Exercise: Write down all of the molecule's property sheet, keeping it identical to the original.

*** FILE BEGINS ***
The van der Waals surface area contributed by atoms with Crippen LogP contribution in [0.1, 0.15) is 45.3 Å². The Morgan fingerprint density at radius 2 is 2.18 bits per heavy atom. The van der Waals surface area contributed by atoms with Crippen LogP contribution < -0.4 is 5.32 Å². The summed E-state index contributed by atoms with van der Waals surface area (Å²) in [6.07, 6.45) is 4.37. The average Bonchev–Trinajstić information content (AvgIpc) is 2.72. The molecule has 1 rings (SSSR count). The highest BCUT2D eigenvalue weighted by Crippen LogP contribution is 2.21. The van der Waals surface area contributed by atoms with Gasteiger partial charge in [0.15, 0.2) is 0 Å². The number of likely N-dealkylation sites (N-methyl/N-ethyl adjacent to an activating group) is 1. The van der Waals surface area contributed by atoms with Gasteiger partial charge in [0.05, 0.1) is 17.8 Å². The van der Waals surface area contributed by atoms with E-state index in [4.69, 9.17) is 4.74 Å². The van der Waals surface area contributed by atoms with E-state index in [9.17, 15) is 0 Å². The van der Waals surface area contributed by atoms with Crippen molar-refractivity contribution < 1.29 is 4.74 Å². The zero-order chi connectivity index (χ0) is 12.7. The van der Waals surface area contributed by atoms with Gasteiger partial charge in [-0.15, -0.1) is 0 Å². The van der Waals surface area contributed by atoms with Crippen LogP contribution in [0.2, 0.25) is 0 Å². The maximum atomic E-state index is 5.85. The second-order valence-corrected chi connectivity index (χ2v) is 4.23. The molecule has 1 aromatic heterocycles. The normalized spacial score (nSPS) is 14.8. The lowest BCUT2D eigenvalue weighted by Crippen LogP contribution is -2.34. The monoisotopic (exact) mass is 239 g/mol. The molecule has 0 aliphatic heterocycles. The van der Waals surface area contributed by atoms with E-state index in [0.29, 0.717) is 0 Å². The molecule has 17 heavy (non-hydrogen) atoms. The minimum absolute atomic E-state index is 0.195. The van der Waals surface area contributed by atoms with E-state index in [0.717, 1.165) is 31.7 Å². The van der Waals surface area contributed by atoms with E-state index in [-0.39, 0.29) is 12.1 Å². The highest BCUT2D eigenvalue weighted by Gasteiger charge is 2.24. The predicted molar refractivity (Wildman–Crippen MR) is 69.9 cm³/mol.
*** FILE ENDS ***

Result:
The van der Waals surface area contributed by atoms with Crippen LogP contribution in [0.1, 0.15) is 45.3 Å². The Morgan fingerprint density at radius 2 is 2.18 bits per heavy atom. The van der Waals surface area contributed by atoms with Crippen LogP contribution < -0.4 is 5.32 Å². The summed E-state index contributed by atoms with van der Waals surface area (Å²) in [6.07, 6.45) is 4.37. The average Bonchev–Trinajstić information content (AvgIpc) is 2.72. The molecule has 1 rings (SSSR count). The highest BCUT2D eigenvalue weighted by Crippen LogP contribution is 2.21. The van der Waals surface area contributed by atoms with Gasteiger partial charge in [0.15, 0.2) is 0 Å². The number of likely N-dealkylation sites (N-methyl/N-ethyl adjacent to an activating group) is 1. The van der Waals surface area contributed by atoms with Gasteiger partial charge in [0.05, 0.1) is 17.8 Å². The van der Waals surface area contributed by atoms with E-state index in [4.69, 9.17) is 4.74 Å². The van der Waals surface area contributed by atoms with E-state index in [9.17, 15) is 0 Å². The van der Waals surface area contributed by atoms with Crippen molar-refractivity contribution < 1.29 is 4.74 Å². The zero-order chi connectivity index (χ0) is 12.7. The van der Waals surface area contributed by atoms with Gasteiger partial charge in [-0.15, -0.1) is 0 Å². The van der Waals surface area contributed by atoms with Crippen LogP contribution in [0.2, 0.25) is 0 Å². The maximum atomic E-state index is 5.85. The second-order valence-corrected chi connectivity index (χ2v) is 4.23. The molecule has 1 aromatic heterocycles. The normalized spacial score (nSPS) is 14.8. The lowest BCUT2D eigenvalue weighted by Crippen LogP contribution is -2.34. The monoisotopic (exact) mass is 239 g/mol. The molecule has 0 aliphatic heterocycles. The van der Waals surface area contributed by atoms with E-state index in [0.29, 0.717) is 0 Å². The molecule has 17 heavy (non-hydrogen) atoms. The minimum absolute atomic E-state index is 0.195. The van der Waals surface area contributed by atoms with E-state index in [0.717, 1.165) is 31.7 Å². The van der Waals surface area contributed by atoms with E-state index in [-0.39, 0.29) is 12.1 Å². The highest BCUT2D eigenvalue weighted by Gasteiger charge is 2.24. The predicted molar refractivity (Wildman–Crippen MR) is 69.9 cm³/mol.